But, understanding the mechanisms behind enforcing such an unreal belief system is difficult even for those who have had personal experience of it. It is achieved by the intensive imposition of logic around justifications and by continuous slow abrasion of people’s trust, nationalistic and religious feelings. And finally one reaches a state of fake judgement that whatever he does is absolutely right because the leader ordains it.
Who is the victim?
London’s popular, controversial mayor, Ken Livingston, suggested that in the ceremony held for the families of the victims of the London Underground blasts, the families of the terrorists should also participate in the same way as the other families of victims of sabotage and violence. In thinking anew about the present era and examining the subject of terrorism with appropriate humanity, it is possible to realise that the terrorists themselves are in some ways also victims who have been caught up in a mental trap and lost their lives.
In 1999, Mehrnaz Foroughi Shad, a high-school girl, was on her way home in the teachers’ residential district. Suddenly there was an explosion…a shell launched by the Mojahedin wounded her and she lost the use of her right eye.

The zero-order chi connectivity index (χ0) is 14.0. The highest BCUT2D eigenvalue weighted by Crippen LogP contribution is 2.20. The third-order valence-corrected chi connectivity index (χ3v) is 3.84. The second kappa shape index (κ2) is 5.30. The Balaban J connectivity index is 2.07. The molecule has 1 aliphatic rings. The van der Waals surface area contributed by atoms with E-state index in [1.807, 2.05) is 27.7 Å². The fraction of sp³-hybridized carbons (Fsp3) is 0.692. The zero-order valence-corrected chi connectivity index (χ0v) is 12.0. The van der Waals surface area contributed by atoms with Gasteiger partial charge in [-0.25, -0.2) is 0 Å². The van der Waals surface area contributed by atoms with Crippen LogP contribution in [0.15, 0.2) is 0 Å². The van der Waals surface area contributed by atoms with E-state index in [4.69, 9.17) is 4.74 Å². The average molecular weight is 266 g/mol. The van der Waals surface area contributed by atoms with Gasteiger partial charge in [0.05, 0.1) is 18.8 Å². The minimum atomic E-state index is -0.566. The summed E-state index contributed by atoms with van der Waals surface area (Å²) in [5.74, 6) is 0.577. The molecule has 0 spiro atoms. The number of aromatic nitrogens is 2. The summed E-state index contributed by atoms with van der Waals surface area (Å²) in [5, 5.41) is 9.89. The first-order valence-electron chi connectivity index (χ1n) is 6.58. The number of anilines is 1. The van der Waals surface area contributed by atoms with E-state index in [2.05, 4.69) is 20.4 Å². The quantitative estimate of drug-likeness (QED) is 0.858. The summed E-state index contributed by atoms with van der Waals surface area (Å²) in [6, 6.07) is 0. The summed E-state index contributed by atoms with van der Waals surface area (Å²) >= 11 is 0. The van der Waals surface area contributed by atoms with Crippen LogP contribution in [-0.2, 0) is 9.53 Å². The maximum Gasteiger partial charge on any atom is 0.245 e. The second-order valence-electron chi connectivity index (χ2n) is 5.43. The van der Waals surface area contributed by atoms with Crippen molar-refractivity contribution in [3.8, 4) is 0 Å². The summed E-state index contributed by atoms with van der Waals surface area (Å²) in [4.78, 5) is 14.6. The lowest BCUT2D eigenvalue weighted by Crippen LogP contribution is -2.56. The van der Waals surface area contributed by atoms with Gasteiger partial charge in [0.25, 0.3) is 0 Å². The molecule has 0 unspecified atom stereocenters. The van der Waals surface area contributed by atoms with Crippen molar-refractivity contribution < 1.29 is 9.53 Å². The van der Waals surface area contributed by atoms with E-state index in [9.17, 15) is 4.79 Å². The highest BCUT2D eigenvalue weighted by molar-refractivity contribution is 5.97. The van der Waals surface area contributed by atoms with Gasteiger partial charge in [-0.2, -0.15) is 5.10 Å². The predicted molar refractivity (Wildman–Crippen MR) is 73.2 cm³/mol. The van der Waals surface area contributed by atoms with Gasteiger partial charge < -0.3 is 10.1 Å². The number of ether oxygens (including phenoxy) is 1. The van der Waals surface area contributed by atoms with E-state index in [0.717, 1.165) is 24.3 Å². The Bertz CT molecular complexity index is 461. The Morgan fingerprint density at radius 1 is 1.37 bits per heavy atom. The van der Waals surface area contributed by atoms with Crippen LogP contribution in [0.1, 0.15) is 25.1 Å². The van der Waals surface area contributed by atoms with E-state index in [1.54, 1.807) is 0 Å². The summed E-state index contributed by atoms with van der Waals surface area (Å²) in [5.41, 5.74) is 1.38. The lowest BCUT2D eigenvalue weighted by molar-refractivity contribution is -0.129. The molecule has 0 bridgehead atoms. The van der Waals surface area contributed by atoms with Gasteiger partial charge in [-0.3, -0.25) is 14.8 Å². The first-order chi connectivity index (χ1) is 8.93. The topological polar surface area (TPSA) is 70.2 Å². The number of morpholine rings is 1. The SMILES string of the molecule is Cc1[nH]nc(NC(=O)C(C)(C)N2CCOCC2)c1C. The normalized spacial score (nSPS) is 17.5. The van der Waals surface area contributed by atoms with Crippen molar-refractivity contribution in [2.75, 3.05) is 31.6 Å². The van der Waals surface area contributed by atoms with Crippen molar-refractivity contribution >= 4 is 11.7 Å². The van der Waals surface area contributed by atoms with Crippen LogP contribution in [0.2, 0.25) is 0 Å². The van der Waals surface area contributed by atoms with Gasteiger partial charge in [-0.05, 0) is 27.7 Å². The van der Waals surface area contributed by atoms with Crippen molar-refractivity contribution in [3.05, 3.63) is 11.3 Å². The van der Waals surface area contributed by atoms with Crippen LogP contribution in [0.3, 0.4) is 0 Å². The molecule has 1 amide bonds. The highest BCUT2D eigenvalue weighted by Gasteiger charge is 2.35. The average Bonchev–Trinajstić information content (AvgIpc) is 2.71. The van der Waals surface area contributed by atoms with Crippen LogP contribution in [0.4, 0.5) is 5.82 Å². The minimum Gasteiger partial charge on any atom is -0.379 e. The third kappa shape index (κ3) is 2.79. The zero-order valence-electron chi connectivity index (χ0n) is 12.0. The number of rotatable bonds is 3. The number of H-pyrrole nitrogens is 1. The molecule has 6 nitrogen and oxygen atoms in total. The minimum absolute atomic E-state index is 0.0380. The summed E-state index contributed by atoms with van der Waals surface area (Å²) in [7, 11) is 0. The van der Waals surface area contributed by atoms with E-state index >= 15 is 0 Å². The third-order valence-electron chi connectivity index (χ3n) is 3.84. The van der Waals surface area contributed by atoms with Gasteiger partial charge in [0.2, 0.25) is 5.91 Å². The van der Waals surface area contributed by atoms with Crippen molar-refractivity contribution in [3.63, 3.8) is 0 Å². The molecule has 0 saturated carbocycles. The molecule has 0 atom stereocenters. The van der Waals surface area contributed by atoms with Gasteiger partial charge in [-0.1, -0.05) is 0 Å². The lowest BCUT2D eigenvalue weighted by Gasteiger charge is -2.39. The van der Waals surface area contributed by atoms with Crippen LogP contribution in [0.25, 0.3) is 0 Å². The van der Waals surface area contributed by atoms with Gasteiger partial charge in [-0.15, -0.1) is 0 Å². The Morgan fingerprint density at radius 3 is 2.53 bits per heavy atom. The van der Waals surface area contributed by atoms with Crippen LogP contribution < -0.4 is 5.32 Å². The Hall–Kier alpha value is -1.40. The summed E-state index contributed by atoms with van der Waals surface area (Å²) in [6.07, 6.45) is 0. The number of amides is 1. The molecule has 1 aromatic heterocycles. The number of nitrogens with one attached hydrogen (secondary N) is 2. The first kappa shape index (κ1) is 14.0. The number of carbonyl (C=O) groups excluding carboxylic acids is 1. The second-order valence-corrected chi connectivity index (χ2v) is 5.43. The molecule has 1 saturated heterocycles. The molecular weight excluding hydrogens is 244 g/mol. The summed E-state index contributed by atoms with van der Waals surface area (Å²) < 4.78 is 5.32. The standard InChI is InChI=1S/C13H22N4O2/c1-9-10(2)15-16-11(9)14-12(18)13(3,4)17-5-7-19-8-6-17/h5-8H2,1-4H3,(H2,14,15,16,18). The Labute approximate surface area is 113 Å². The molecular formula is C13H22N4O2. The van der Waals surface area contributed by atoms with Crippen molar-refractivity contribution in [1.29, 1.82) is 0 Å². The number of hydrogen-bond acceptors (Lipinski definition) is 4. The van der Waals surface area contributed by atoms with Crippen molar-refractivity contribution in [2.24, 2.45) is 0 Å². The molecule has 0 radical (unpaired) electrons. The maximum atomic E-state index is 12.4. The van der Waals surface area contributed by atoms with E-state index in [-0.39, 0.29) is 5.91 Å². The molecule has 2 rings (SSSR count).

Roughly two years later, Arash Sametipur, a member of the People’s Mojahedin Organisation who had been sent from inside Iraq was arrested during an operation. He used his hand grenade to eliminate himself so that he would not be captured alive as he was instructed by the Organisation. The explosion took off his right arm.
If we look at the issue objectively, putting aside bias or dogmatism, we can conclude that these were both, to the same extent, victims of an ideology that uses terrorism as a tool to reach its political goals and does not count the human cost. We must bear in mind that some of the most honest, self-sacrificing and vulnerable youth of society have been brainwashed and then misused for these kinds of aims.
Since 1981, when the Mojahedin’s so-called armed struggle against the Islamic Republic of Iran began, the story of the victims of terror and violence is still continuing. Some were assassinated directly or lost their lives in explosions, leaving many families bereaved. Some victims were permanently disabled or disfigured by the acts of terror.